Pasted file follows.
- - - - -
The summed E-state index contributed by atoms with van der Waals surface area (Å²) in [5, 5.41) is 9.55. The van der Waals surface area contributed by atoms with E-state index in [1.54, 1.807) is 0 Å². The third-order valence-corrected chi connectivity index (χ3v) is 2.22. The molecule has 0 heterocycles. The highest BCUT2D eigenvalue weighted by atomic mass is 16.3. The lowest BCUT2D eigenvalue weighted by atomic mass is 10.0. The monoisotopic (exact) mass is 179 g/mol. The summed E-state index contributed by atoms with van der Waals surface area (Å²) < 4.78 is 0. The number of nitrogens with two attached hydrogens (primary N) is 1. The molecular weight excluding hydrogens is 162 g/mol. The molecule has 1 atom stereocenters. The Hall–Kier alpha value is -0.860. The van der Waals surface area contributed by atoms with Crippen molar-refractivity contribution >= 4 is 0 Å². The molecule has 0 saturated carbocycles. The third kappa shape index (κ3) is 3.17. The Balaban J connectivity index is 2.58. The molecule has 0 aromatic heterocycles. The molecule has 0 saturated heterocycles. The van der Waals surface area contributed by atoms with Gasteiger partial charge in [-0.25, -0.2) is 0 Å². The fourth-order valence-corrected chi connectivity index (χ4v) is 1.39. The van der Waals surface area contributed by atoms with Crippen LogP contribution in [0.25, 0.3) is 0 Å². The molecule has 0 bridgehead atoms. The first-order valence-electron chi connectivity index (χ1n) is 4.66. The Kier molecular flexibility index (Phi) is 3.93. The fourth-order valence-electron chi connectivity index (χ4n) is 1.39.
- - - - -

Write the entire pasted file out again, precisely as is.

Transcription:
The summed E-state index contributed by atoms with van der Waals surface area (Å²) in [5, 5.41) is 9.55. The van der Waals surface area contributed by atoms with E-state index in [1.54, 1.807) is 0 Å². The third-order valence-corrected chi connectivity index (χ3v) is 2.22. The molecule has 0 heterocycles. The highest BCUT2D eigenvalue weighted by atomic mass is 16.3. The lowest BCUT2D eigenvalue weighted by atomic mass is 10.0. The monoisotopic (exact) mass is 179 g/mol. The summed E-state index contributed by atoms with van der Waals surface area (Å²) < 4.78 is 0. The number of nitrogens with two attached hydrogens (primary N) is 1. The molecular weight excluding hydrogens is 162 g/mol. The molecule has 1 atom stereocenters. The Hall–Kier alpha value is -0.860. The van der Waals surface area contributed by atoms with Crippen molar-refractivity contribution >= 4 is 0 Å². The molecule has 0 saturated carbocycles. The third kappa shape index (κ3) is 3.17. The Balaban J connectivity index is 2.58. The molecule has 0 aromatic heterocycles. The molecule has 0 saturated heterocycles. The van der Waals surface area contributed by atoms with Gasteiger partial charge in [-0.25, -0.2) is 0 Å². The fourth-order valence-corrected chi connectivity index (χ4v) is 1.39. The van der Waals surface area contributed by atoms with Crippen LogP contribution in [0.25, 0.3) is 0 Å². The molecule has 0 bridgehead atoms. The first-order valence-electron chi connectivity index (χ1n) is 4.66. The Kier molecular flexibility index (Phi) is 3.93. The fourth-order valence-electron chi connectivity index (χ4n) is 1.39.